Monday, June 30, 2003
Basra: Just Another Manic Monday - 30th June 2003, 23.00

The British forces in Basra face the same problems in the South as their American counterparts around Baghdad. The local infrastructure is unable to bear the demands of the population and, after the looting, requires urgent replacement.

From April 28 to June 4, WHO recorded 73 cases of cholera in Iraq. Sixty-eight of those were in Basra -- 10 times more than WHO officials found during the same period last year.

These figures should be approached with caution since all reporting under Saddam's regime was suspect, but they do indicate that Basra is at great risk of waterborne infection. If cholera were to increase, this would be another stick with which the local population would beat the British. Even with the lack of security, the Iraqi professionals still mouth those attitudes of dependency that blame those in power rather than take responsibility for their own communities:

The British troops in charge of this southern city do not deny that there is great need to improve security. But they point out that Mr. Hussein emptied the prisons late last year. "Imagine what would happen in New York if you opened all the prisons and gave them Kalashnikovs?" said Iain Pickard, a spokesman for the Coalition Provisional Authority here. Dr. Hassan does not accept such explanations. "I have no one to blame other than the British," he said. Asked if the shooters themselves were not to blame, he replied, "This is also because of the lack of law."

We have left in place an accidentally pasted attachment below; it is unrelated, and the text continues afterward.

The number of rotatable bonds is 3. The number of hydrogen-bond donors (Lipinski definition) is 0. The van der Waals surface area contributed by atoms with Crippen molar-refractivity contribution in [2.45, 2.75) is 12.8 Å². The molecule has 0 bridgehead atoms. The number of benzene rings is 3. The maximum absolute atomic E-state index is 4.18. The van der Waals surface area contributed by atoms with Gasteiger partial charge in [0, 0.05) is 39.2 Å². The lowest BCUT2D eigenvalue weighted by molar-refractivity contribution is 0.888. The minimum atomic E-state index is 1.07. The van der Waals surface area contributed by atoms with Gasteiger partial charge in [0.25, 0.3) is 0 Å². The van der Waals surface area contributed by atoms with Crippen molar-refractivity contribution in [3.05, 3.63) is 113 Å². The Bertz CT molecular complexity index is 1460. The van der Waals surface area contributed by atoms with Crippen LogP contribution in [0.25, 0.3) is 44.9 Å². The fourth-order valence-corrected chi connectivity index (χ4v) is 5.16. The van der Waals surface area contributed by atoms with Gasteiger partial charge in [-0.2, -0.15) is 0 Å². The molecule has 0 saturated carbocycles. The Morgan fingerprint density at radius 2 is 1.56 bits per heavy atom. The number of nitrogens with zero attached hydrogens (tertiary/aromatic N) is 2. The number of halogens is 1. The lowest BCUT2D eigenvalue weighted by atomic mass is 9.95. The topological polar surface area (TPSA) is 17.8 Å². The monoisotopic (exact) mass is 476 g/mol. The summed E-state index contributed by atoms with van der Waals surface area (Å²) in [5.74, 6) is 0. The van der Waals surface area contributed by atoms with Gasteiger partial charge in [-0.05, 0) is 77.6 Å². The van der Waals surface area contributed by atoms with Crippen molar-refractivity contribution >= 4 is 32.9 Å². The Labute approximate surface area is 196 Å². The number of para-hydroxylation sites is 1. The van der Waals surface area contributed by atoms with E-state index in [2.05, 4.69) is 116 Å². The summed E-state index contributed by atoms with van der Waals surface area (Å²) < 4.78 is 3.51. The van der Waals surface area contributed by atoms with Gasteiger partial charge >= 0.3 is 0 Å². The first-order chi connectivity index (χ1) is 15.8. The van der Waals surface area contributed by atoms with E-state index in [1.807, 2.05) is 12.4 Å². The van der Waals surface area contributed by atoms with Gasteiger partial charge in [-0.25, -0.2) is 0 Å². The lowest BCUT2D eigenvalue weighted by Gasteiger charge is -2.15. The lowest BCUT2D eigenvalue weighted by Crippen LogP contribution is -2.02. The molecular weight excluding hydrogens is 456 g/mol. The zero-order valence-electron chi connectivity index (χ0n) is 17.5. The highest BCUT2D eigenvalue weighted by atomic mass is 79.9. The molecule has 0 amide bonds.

However, they are quite willing to moan and jump up and down if they don't receive their handouts. They even managed to blame the British and the Ba'athists, demonstrating a unique ability to weld conspiracies out of the most improbable associations.

Hundreds of former Iraqi soldiers angrily blocked the headquarters of British forces in this southern city Sunday after the coalition failed to pay back wages, an AFP correspondent reported. "The British forces had promised to pay our wages on Saturday, so we came but they told us to come back on Sunday. Today, they asked us to come back tomorrow, they are liars," non-commissioned officer Kazem Ayal told AFP. "There are members of the Baath party working with them to draw up lists, and we think they are doing everything to prevent the payment of our salaries," Ayal charged.

The Army handled the charge with their usual aplomb.

A British military spokesman at Basra's airport said he was unaware of a stand-off in the city, saying there was "just another demonstration."


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